Ready to Query? The Importance of Patience

I had a fellow writer friend ask my advice about the right time to submit to agents. She had everything mapped out admirably in her calendar, including sending it off to a freelance editor. She was doing everything right, except for one thing. She wanted to know if she could slot the query process into the same place in her timeline as when her book is with her editor. She’d heard how long agents could take and so thought she could telescope that part of the process.

This was back in May and I had done a short burst of querying at this point, enough to know this was a bad idea. I had an agent request a full in less than 24 hours. So I advised her not to do that. Sure, some agents can take up to four months to get to your query, but that’s not always the case, and don’t you want to be ready for those agents that are quick?

I started my full-press querying in the middle of last month (so almost three weeks ago) and again the experience bore out my advice and my own personal decision to wait until I had every little thing ready. Most agents are quick now, and from what I could tell on forums, if they’re interested they actually act faster. I had several ask for fulls within the same day!

It’s so hard to be patient but it really does pay off. The other part of patience I had to practice was during the polishing phase. I had all my Beta feedback returned in June and had incorporated all the changes and revisions before the RWA conference. It was so tempting to send off my conference partial requests then because I SO wanted to get this manuscript into the queue and move on. But fortunately (though I cursed it several times during the process) I saw a blog post around that time from Janice Hardy called The Spit Shine: Things to Check Before You Submit. I used it as a jumping off point, creating a two page list of “flag” words from her post and others. So for several months I entered into a Polishing Phase. I did a search for every word on that list and evaluated its usage. I probably trimmed 3000 words that way! Or sometimes the words helped me see I’d lapsed out of Deep POV, so I rewrote that bit. Then I did one final read through scrutinizing each word, each phrase to decide whether I really needed it. Was it redundant? Did it have any relevance to the story plot? If not, I deleted them. It was exhausting and numbing and several times I really wondered if this effort was worth it. It was like pulling teeth making myself do this, because this isn’t the fun stage of revisions.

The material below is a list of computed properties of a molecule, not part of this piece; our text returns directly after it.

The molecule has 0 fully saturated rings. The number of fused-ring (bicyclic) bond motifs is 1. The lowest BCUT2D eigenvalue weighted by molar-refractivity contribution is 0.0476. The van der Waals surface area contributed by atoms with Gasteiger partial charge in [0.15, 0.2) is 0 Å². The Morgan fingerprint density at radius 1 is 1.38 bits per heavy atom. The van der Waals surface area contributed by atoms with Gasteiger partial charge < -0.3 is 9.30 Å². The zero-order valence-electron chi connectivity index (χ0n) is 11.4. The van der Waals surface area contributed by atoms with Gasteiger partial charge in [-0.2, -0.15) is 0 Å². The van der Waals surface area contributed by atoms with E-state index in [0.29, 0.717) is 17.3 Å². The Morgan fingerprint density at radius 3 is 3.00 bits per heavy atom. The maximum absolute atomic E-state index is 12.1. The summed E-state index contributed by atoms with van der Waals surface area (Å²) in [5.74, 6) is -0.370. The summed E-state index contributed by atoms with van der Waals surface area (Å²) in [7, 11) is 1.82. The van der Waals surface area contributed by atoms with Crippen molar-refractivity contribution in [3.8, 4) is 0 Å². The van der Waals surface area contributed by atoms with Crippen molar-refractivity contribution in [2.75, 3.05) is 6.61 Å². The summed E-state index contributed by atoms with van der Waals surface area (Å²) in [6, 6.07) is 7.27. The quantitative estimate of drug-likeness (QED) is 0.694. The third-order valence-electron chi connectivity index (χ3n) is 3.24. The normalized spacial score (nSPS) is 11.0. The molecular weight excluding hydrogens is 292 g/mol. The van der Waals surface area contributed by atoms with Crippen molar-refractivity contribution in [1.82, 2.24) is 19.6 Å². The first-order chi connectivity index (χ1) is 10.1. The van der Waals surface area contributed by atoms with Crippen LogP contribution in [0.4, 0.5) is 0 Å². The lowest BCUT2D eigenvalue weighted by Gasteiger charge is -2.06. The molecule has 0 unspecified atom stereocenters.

I actually did get a little impatient at the end and began querying a few who didn’t need to see any sample pages on a Wednesday, which pushed me to finish the rest that weekend. So as I got through the first 30 then 50, I sent off my partials and began querying the rest on my list. I pushed through my reading and was ready to send out full requests by that Monday (and I had some already)!

Whew!

Was it worth the extra time and patience?

Oh, yeah! More on that next week :)

The important thing is: don’t rush. You spent so much time on your manuscript, why short change it at the end of the process? Agents are not your Beta readers. Are you querying right now? What are you finding in response times? Did you also have to fight your impatience during this phase?

Housekeeping note: I will be at Georgia RWA’s Moonlight & Magnolia Conference this weekend! If you’re going too, drop me a line. But this means there will be no regularly scheduled posts until next week.

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11 Comments

  1. Julie W. Trigg

     /  October 3, 2012

    great post and i love the photo. poor little pup.

    Reply
  2. Great information and wonderful post. I’m so excited for you!

    Reply
  3. great post…i have been debating when I’ll be ready to unleash, er, query. i’m so close, but i think it’s better to be patient. get it right.

    Reply
  4. jodenton445

     /  October 3, 2012

    Such good advice! Great post. Thanks.

    Reply
  5. Love the pic, hahaha! I basically had to sit on my hands during the query process so I didn’t check my email a thousand times a day!

    Reply
  6. I don’t intend to publish but I like my WIP to be as good as it can be so that link was very helpful Breeches should be out soon???

    Reply
  7. Wonderful advice. Congratulations on the requests.

    Reply
  8. Angela, I popped over here for SSS, read your post, followed that link to Janice Hardy’s post, and made up a new list of “watch words”. I had a list already but it only had ten words and I’m sure that I need to change more than ten before submitting :D So thanks for that.

    Reply
    • You’re welcome! I’m at a writing conference this weekend so that’s why no SSS :(

      Janice is awesome. I highly recommend following her blog…

      Reply
  9. Great advice, and thanks for the link.

    Reply
  1. I got an agent!! No joke. « Angela Quarles

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